Disintegration first. Reintegration follows. Over and over. And over and over. This is the path of natural, uninhibited grief.

This is the wisdom of the Universe, the wisdom of your body, the wisdom of your heart.

Trust it, and it will save you.


Thursday, June 26, 2014

The Holy Longing is Yours: Caveat emptor

(massman: noun,  an average, typical, or ordinary man :  a prototype of the mass society especially when regarded as lacking individuality or social responsibility, as drawing his stereotyped ideas from the mass media, and as easily manipulated by economic, social, or cultural elites)

Every week, I have the privilege to hold a discussion about grief with colleague Dr. Geoff Warburton.

We have both have experienced grief from the inside during the course of our lives and have now devoted ourselves to the practice of grief counseling.

We share a sentiment about grief in Western culture. That is, in general, grief is widely misunderstood, castigated, affronted, and bypassed in practice, theory, the media, and even in some spirituality.  Most recently, we discussed the spiritual bypass, and a more thorough triadic diatribe about this topic is forthcoming. I digress (as usual)...

Fast forward to today.

Another dear friend, a medical doctor and researcher in Canada working in refugee health (note: plenty of grief and trauma in this population), recently attended a conference in the U.S.  One of the days in this conference was devoted to "bereavement care".

She was so upset by what she'd heard that she abruptly exited two workshops that were intended to help grieving parents.

She sent me some of the materials to review and I shared her deep concerns. Actually, I was mystified and astonished.

Two clinicians who presented as "experts" posited "therapies" which were not only (less than) pseudo-science but more than that: They are potentially harmful to the bereaved.  Their suggested "interventions" may even further disenfranchise, stigmatize, and pathologize normal, albeit painful, traumatic grief.   Their strategies promoted the "unfeeling" and "unseeing"and even medicating of grief... precisely the opposite of what research in traumatic grief suggests as most efficacious, and it was some of the most 'unmindful' and experientially avoidant propaganda I have ever seen.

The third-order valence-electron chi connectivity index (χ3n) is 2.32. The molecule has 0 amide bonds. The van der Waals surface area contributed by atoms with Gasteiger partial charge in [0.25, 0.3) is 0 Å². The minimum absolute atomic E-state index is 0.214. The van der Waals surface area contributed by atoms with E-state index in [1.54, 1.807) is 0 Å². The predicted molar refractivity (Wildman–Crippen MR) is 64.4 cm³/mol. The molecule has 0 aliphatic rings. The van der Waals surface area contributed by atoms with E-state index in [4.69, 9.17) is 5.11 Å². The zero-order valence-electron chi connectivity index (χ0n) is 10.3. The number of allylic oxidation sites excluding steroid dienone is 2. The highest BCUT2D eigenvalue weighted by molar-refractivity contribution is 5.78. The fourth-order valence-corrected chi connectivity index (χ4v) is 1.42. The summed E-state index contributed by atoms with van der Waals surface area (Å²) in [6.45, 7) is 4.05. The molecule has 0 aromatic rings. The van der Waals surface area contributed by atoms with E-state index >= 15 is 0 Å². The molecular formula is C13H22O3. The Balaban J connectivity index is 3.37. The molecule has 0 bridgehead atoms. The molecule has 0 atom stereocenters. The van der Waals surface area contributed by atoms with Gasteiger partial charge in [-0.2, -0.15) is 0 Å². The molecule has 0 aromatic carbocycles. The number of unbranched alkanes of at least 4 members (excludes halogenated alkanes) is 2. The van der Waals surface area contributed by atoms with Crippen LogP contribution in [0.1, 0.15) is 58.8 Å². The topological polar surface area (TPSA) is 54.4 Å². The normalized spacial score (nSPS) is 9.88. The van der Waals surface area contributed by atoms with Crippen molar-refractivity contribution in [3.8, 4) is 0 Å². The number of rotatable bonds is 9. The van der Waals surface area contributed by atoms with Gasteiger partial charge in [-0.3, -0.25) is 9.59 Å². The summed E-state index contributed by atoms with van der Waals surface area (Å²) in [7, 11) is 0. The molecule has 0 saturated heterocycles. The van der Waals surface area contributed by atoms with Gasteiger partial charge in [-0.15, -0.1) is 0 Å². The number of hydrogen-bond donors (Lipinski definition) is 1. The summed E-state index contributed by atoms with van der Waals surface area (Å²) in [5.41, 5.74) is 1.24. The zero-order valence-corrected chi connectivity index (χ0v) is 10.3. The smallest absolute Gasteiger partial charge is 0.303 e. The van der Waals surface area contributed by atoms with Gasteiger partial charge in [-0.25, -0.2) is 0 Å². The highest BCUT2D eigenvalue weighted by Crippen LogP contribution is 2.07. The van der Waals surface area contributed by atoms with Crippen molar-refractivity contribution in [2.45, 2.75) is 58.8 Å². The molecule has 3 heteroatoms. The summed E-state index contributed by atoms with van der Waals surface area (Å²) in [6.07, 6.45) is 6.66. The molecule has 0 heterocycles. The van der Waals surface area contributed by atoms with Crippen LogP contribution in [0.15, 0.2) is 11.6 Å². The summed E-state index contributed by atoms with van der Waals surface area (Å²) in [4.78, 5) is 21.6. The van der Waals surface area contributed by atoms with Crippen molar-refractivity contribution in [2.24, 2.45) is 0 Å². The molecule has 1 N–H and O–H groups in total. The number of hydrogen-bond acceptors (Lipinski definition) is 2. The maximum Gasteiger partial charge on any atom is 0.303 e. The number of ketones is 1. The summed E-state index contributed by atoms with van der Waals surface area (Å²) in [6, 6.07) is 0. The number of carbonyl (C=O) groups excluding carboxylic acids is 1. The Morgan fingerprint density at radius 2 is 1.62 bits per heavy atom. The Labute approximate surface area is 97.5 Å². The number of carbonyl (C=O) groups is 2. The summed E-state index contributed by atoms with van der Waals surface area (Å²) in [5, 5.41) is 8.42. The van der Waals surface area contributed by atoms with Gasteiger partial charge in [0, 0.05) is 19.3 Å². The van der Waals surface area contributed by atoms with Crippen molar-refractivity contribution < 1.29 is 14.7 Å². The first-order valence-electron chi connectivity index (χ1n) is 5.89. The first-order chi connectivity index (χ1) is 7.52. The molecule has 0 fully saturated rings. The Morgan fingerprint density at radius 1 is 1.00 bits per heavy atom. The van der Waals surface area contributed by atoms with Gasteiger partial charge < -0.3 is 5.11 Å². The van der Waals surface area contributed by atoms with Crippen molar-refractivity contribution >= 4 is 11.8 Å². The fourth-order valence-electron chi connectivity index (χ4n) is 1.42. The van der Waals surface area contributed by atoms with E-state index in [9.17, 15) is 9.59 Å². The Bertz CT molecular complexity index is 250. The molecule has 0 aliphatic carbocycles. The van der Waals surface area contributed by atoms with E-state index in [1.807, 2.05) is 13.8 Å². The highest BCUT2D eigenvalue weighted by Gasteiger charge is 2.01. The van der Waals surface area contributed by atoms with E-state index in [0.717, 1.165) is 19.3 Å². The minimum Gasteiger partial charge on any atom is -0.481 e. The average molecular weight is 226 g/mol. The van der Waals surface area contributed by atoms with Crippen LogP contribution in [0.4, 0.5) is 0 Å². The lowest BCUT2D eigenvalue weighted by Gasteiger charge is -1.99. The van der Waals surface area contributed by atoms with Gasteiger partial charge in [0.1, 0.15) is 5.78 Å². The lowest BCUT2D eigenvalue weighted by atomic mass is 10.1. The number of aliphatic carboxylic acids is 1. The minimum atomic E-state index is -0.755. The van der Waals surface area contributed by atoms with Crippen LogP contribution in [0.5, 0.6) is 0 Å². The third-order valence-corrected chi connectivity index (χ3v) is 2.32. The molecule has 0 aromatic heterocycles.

Experiential avoidance (that is the chronic turning away from or distracting of painful emotions/memories unconsciously), in fact, in the SCIENTIFIC literature is closely linked with substance abuse, physical illness, and other maladaptive behaviors and affect.

Look, I get it.

Clinicians are not often researchers so they may or may not be able to discern the rigor of a study's outcomes. Many of them don't even have time to read the research and may not understand methodology.

So, herein lies the dilemma: Bad therapy happens. And bad therapy isn't just bad therapy- it's not like a bad haircut. These are people's lives. And not just any people. The most vulnerable population on earth.  Very, very dangerous, indeed.

So here is a rare offering of advice - maybe an invitation - for bereaved persons: caveat emptor.

Be careful with whom you share your grief.

Be careful with whom you share your grief.

Be careful with whom you share your grief.

And be wary of advice wielding, arrogant "clinicians" who think they know it all.

The clinicians who know best are the ones who admit they know nothing. The best therapists are the ones who admit their impotence in the face of such trauma and suffering. They are the ones who say, "There aren't words... I have no cure... And I will join you in the abyss..." The best therapists are those who understand humility and deference.

They are some duplicitous charlatans who are out to exploit. But there are also many well-intended who can harm you and me and us all. They often don't read or understand the research, they believe what others in positions of authority tell them without question, they may not be prone to dialectical thinking, and they often pretend to know the unknowable. Even if unwittingly, they end up preying on those who are desperate for any help, presenting themselves as the experts.

They are on the internet, on Facebook, at conferences, in clinical interactions, in schools, churches, post offices, and grocery stores.  Be mindful of your input: Don't believe everything you hear from others, even self-purported experts. Don't believe everything you read in books or out there on the web. The internet, particularly, is filled with writings that are wonderful and useful. Other writings, when not plagiarizations of those who are wise about grief (please cite your sources people), can be incredulously harmful and misinforming.

Western culture, by its nature, promotes the use of nearly any strategy to bypass grief. Drugs, sex, alcohol, shopping, food, gambling, exercise, work, hedonism, any distraction you can name. Even therapy.  But the sages knew what we seem to have forgotten in contemporary society: No 'intervention' and no interventionist can 'cure' your grief.  There is no panacea. You are not broken, you are broken hearted. And as Rabbi Mendel of Kotzk said 'there is no more whole heart than a broken heart.'